Orbison’s estate was worth $20 million, according to Celebrity Net Worth, before his tragic death in 1988 at the age of 52. He undoubtedly made a lot of money from his songs in the 1960s and 1970s, but he also enjoyed a brief period of fame in the years leading up to his passing that added to his savings. With the inclusion of his 1963 hit “In Dreams” in the 1986 David Lynch movie “Blue Velvet,” a new generation of fans began to hear it frequently.
Along with Jeff Lynne, Tom Petty, and Bob Dylan, Orbison was also persuaded by George Harrison to join the supergroup “The Traveling Wilburys” in 1987. Even though Orbison passed away before the band’s fame really took off, those royalties were still a fitting sendoff for a guy who made a fortune performing the music he loved. The major candidates to receive the proceeds of this substantial fortune are Orbison’s wife and three sons.
His music catalog is managed by Orbison’s widow.
In 1969, while on tour in Leeds, England, Orbison fell in love with Barbara Wellhoener Jakobs. The couple’s kids, Alex and Roy Jr., were born shortly after their marriage. By acting as his manager up until his passing on December 6, 1988, the new Mrs. Orbison proved to be a significant influence on her husband’s career. According to the Los Angeles Times, after he passed away at the age of 52, his widow fought arduously to not only preserve but also expand his musical legacy. Two months after his passing, his final album, “Mystery Girl,” was released and peaked at No. 5 on the sales rankings. In 2008, he also negotiated the release of the four-CD box set “Roy Orbison: The Soul of Rock and Roll,” which included 107 of his songs for fans old and young.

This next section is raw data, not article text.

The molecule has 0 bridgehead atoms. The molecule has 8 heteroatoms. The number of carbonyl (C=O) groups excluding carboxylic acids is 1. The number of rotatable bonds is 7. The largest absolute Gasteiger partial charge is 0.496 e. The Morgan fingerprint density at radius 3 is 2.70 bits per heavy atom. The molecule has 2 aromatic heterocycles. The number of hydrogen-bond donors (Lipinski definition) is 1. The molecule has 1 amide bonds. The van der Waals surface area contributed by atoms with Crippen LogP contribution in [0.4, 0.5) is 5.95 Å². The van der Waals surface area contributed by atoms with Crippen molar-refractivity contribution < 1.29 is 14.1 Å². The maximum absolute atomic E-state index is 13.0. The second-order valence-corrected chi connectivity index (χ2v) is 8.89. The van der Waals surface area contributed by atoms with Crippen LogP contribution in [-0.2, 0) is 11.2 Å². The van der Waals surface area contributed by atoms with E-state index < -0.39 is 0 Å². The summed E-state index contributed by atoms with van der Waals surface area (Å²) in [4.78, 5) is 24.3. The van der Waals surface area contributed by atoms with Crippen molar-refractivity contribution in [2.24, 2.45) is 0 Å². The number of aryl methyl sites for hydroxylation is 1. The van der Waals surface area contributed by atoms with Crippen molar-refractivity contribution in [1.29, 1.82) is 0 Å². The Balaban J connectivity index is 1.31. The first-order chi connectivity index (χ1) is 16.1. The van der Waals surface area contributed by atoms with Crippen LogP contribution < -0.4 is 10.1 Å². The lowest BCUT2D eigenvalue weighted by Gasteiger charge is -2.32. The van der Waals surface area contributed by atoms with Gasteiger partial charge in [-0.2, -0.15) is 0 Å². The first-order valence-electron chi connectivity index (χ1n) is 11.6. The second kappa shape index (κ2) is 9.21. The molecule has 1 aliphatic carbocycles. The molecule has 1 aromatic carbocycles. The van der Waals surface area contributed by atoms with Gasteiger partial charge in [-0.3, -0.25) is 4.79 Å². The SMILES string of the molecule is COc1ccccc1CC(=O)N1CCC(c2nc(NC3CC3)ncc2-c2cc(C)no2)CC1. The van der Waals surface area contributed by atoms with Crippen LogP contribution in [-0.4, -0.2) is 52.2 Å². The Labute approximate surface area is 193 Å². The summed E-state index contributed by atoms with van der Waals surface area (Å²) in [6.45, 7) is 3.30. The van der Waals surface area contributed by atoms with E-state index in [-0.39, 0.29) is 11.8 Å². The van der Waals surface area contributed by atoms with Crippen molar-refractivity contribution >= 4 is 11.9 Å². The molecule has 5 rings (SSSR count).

The wife and business manager who survived Orbison received the vast majority of his inheritance, making them the beneficiaries. According to Rolling Stone, she was given control of her late husband’s entire discography. She was listed as one of the richest widows in popular culture history by Independent. Barbara was a strong guardian of his musical legacy, suing various parties for unauthorized use of his songs and likeness as well as Sony for failing to pay the estate royalties. But if it weren’t for two terrible catastrophes he had to go through about 20 years before he passed away, his inheritance would have taken an entirely different form.